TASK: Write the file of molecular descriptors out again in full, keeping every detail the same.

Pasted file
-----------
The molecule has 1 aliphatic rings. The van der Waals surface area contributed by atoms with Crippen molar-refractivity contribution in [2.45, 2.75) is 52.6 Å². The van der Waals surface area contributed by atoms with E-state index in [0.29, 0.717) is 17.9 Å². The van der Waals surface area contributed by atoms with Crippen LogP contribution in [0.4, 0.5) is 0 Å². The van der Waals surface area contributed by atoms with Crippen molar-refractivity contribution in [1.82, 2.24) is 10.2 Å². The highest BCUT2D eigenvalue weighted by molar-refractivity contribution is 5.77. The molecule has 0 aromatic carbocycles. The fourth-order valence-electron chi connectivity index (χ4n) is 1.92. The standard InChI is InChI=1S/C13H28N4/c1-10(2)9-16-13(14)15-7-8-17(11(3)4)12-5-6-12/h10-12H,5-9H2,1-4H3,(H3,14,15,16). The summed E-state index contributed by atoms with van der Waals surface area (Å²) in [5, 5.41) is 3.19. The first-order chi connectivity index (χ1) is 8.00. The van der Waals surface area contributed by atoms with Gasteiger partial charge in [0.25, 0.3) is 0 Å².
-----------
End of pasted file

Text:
The molecule has 1 aliphatic rings. The van der Waals surface area contributed by atoms with Crippen molar-refractivity contribution in [2.45, 2.75) is 52.6 Å². The van der Waals surface area contributed by atoms with E-state index in [0.29, 0.717) is 17.9 Å². The van der Waals surface area contributed by atoms with Crippen LogP contribution in [0.4, 0.5) is 0 Å². The van der Waals surface area contributed by atoms with Crippen molar-refractivity contribution in [1.82, 2.24) is 10.2 Å². The highest BCUT2D eigenvalue weighted by molar-refractivity contribution is 5.77. The molecule has 0 aromatic carbocycles. The fourth-order valence-electron chi connectivity index (χ4n) is 1.92. The standard InChI is InChI=1S/C13H28N4/c1-10(2)9-16-13(14)15-7-8-17(11(3)4)12-5-6-12/h10-12H,5-9H2,1-4H3,(H3,14,15,16). The summed E-state index contributed by atoms with van der Waals surface area (Å²) in [5, 5.41) is 3.19. The first-order chi connectivity index (χ1) is 8.00. The van der Waals surface area contributed by atoms with Gasteiger partial charge in [0.25, 0.3) is 0 Å².